Just the Facts About Transit Village Traffic, Please

When the City Council certifies an Environmental Impact Report, do they only consider those “facts” that further the Council’s pro-growth agenda?

At the October 16, 2012 City Council hearing for the Walnut Creek BART Transit Village, I attempted to point to an omission from the traffic component of the project’s Environmental Impact Report (EIR). 

Back in 2002, a study prepared for the Mercer condos showed that when the traffic from that now completed project was factored in, the left turn movement out of Cole Avenue onto California Boulevard would operate at, or close to, Level of Service (LOS) F, the worst possible rating – and the threshold that normally triggers some requirement for remediation. There was, and still is, no traffic light at the Cole Avenue intersection. The Council at that time accepted the Mercer developer’s argument that the intersection might not operate as poorly as the LOS would indicate, so they didn’t make the developer pay to install a traffic signal. 

Now, ten years later, the Walnut Creek BART Transit Village with almost 600 units will dump new traffic onto California Boulevard just a few blocks upstream from Cole, yet the Transit Village EIR didn’t even analyze the Cole Avenue intersection.  If an intersection is already operating close to LOS F, wouldn’t you think that it deserves a new look when 600 units are proposed only two blocks away?  That’s the question I raised at the City Council’s public hearing.  As usual, the City Council thanked me at the end of my three minute testimony and asked no follow up questions – indicating that it was time for me to go sit down and shut up.

After the public comments were closed, then Council member (now Mayor) Cindy Silva made a big show of “following up” on my testimony with the developer’s traffic analyst, while deftly avoiding the issues I raised.  She never asked the consultant about the 2002 traffic study I mentioned.  She emphasized the fact that the intersections to both the north and south of Cole operate smoothly, and concluded that it must be valid to therefore assume there couldn’t possibly be any issues at Cole (conveniently overlooking the fact that the intersections to the north and south have traffic signals, but Cole Avenue doesn’t).  The Council then voted to certify the BART Transit Village EIR and approve the project.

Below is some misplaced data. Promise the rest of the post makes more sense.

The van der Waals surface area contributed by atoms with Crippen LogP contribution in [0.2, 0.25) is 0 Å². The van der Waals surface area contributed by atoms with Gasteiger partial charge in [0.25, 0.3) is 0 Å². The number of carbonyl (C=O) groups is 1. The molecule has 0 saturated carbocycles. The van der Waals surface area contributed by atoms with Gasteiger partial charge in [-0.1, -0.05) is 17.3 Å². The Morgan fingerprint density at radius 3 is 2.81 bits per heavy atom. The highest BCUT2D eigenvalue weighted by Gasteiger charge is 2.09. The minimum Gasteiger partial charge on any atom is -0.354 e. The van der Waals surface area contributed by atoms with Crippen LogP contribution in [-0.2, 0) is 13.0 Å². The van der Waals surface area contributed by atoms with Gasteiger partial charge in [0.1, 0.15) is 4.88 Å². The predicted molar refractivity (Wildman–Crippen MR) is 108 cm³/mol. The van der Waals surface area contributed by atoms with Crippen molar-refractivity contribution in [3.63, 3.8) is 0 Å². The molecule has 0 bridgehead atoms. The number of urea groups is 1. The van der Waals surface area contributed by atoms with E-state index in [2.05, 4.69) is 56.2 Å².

Now a draft EIR for a new project down the street at 1500 North California has been posted and, interestingly enough, their traffic study includes the California and Cole intersection.  The study shows that the intersection is currently operating at LOS E, but with the additional traffic generated by already approved projects (12 units on Cole and 600 units at the BART Transit Village) the intersection will exceed the LOS F threshold before new traffic from 1500 North California is even considered. (And since the previously approved projects will already cause an unacceptable level of service, the 1500 North California developers aren’t responsible for fixing the situation, either.)

The Walnut Creek City Council certified that the Environmental Impact Report for the BART Transit Village was complete when clearly it wasn’t.  The study should have evaluated traffic impacts at the Cole/California intersection.   But Cindy Silva and the rest of the Council were only interested hearing “facts” that supported their pro-growth agenda.  

Our City Council members regularly blame traffic congestion on regional issues.  But they themselves are far from blameless.

This post is contributed by a community member. The views expressed in this blog are those of the author and do not necessarily reflect those of Patch Media Corporation. Everyone is welcome to submit a post to Patch. If you'd like to post a blog, go here to get started.